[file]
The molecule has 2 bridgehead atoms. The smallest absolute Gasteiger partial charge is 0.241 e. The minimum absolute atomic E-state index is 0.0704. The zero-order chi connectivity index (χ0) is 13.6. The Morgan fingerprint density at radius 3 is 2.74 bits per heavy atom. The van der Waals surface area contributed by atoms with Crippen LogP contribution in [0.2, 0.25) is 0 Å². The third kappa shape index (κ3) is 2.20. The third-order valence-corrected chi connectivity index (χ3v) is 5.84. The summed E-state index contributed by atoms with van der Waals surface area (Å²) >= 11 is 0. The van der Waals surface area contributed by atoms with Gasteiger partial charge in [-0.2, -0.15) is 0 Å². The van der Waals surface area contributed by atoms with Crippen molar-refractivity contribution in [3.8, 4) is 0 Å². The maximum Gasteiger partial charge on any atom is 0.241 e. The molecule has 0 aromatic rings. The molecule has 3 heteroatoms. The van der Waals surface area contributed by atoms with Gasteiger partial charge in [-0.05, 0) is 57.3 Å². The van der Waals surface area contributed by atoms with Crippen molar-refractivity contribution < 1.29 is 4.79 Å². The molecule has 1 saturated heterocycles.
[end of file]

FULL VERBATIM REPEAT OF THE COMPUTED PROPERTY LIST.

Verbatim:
The molecule has 2 bridgehead atoms. The smallest absolute Gasteiger partial charge is 0.241 e. The minimum absolute atomic E-state index is 0.0704. The zero-order chi connectivity index (χ0) is 13.6. The Morgan fingerprint density at radius 3 is 2.74 bits per heavy atom. The van der Waals surface area contributed by atoms with Crippen LogP contribution in [0.2, 0.25) is 0 Å². The third kappa shape index (κ3) is 2.20. The third-order valence-corrected chi connectivity index (χ3v) is 5.84. The summed E-state index contributed by atoms with van der Waals surface area (Å²) >= 11 is 0. The van der Waals surface area contributed by atoms with Gasteiger partial charge in [-0.2, -0.15) is 0 Å². The van der Waals surface area contributed by atoms with Crippen molar-refractivity contribution in [3.8, 4) is 0 Å². The maximum Gasteiger partial charge on any atom is 0.241 e. The molecule has 0 aromatic rings. The molecule has 3 heteroatoms. The van der Waals surface area contributed by atoms with Gasteiger partial charge in [-0.05, 0) is 57.3 Å². The van der Waals surface area contributed by atoms with Crippen molar-refractivity contribution < 1.29 is 4.79 Å². The molecule has 1 saturated heterocycles.